Kiss Of The Vampire (2009)

MARCH 13, 2012


One of my favorite MST3k episodes was Soultaker, a convoluted horror/romance in which Mike and the bots got a lot of mileage out of the fact that the film’s terrible lead actress also wrote the movie. Thus, it’s a shame that the show ended before Kiss Of The Vampire, because it would be prime MST3k fodder AND would probably lead to some Soultaker in-jokes, as this one is also written by its wooden lead actress. As a self-deprecating sort, I am fascinated by the stones (or female equivalent) of someone who would write a movie in which their character would be looked upon as the most perfect woman in the world, as Katherine Hawkes has done here.

The most depressing thing about this mess is that there’s actually a theoretically cool idea at its heart. Our main vampire wants to become mortal so he can “swim in the ocean and run through the woods” (that he can do these things at night is irrelevant, I guess), and our main villain – the head of the Illuminati, in fact – wants to become immortal. A fun little hook, but what should have been a horror version of Vice Versa (or Change Up if you’re nasty) becomes a convoluted nightmare of a movie, with drug dealers, euro-trash vampires, a cop that dresses as a clown for reasons that are never explained, a ghost, a beauty salon (?), and who knows what else are also tossed into the mix. It’s like they had an idea for a syndicated TV show that they decided to condense into one 100 minute movie without bothering to simplify matters.

On top of that, it fails miserably as a romance, which seems to be what Hawkes was trying to make. The two have no chemistry at all, and even at the end when he (spoiler) becomes mortal, they don’t even go at it enough to warrant an “S” for a TV-PG rating. Their undying love more or less comes out of nowhere (she also has a fiancĂ© when they meet, who should have been a complication), and the big “I’m a vampire and can’t be with you!” scene is punctuated with the following dialogue exchange, transcribed verbatim:

Hawkes: “Kiss me!”
Vampire: “I can’t…”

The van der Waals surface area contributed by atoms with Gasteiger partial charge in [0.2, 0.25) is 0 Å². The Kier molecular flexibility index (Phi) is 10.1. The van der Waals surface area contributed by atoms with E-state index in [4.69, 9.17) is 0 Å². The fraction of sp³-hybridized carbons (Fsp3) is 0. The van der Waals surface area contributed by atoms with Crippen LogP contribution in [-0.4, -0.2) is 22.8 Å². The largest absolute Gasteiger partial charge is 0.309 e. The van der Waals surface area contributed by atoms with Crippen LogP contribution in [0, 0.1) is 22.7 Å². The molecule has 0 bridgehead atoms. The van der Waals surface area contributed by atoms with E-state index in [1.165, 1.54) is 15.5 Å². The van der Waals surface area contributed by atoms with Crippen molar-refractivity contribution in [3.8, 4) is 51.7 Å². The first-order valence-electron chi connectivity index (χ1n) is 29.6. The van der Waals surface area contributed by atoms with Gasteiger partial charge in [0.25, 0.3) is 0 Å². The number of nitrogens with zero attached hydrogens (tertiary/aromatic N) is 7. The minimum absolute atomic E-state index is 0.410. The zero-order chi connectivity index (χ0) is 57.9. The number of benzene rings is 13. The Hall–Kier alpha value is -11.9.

Hawkes: “Kiss me!”
Vampire: “I can’t…”
Hawkes: “Kiss me!”
Vampire: “I can’t… I CAN’T!”

And he stays true to his word for the entire goddamn movie. I mean, I know I’m all about horror, but I can also be an easy sucker for a romantic movie (I really liked The Vow, for Christ’s sake), and thus have a pretty good radar for what counts as a decent romance. This ain’t it.

The action and horror elements are just as woeful. Most of the deaths are off-screen or just poorly staged, and it seems no one involved understood where the heart was – thrill as a vampire dies from a wooden stake to the… belly. Gunfights are even worse – everyone just stands around waiting to be shot, and when they are they just sort of topple like they’re tired and want to sit down for a few minutes. The vampires also often act like their feet are glued to the ground; at one point they’re approached by only a couple of guys but they just stand there and hiss rather than fight, even though it seems it’d be a pretty easy fight for them. This is the sort of movie that introduces a badass vampire hunter employed by Interpol (!) and then has him go down like any regular chump before he even does anything cool.

Said “badass” is played by Matthias Hues from I Come In Peace. Now, that film has what is inarguably the greatest one-liner in action movie history (Hues: “I come in peace!” Dolph: “And you go in pieces, asshole.”), and since his career isn’t exactly jam-packed with classics you should assume that someone high on the food chain of this production would point this out before shooting this movie’s similar “dialogue showdown” moment:

Evil Vampire: “Prepare to die!”
Hues: “I don’t think so.”

Yeah, you can practically hear the audience cheer that one. Nice job, Hawkes.

Hues is one of the many B-movie vets to appear in the film, which is probably the only good thing about it. Costas Mandylor is one of the bad humans (this was shot before his Saw entries; he looks so young!), Martin Kove is a hitman of some sort, Gary Daniels is another vampire, and the romantic vampire lead is none other than Daniel Goddard, who was Dar on the Beastmaster TV show (and, quite fittingly, went from this to an actual soap opera). Ghoulies II’s Phil Fondacaro also appears for good measure. I can only assume that their salaries were paid from the sound unit’s budget, by the way, since the movie sounds almost entirely dubbed and often employs hilariously bad sound effects. All of the guns sound alike during shootouts, and when police are supposedly arriving on a scene, we just hear a canned siren even though there is nothing in the shot to suggest there’s even a police car around at all, let alone one with its siren (and thus presumably its lights as well) turned on.

In short, there is a good reason this thing sat on a shelf for three years. But it’s definitely a laugh riot to enjoy with friends – I haven’t even mentioned the total batshit finale (floating heads are involved), the lengthy fairy tale epilogue, or the Rebecca Black-level closing credits ballad “Immortally Yours”, which was the original title for this thing. I was laughing my ass off every five minutes or so, and even though it’s terrible on every level, I’m actually kind of impressed at how much nonsense they crammed into this one movie. Fuck simplicity!

Sadly, Hawkes hasn’t written another movie since. She was the voice of a skeleton in a Hellboy video game though.

What say you?


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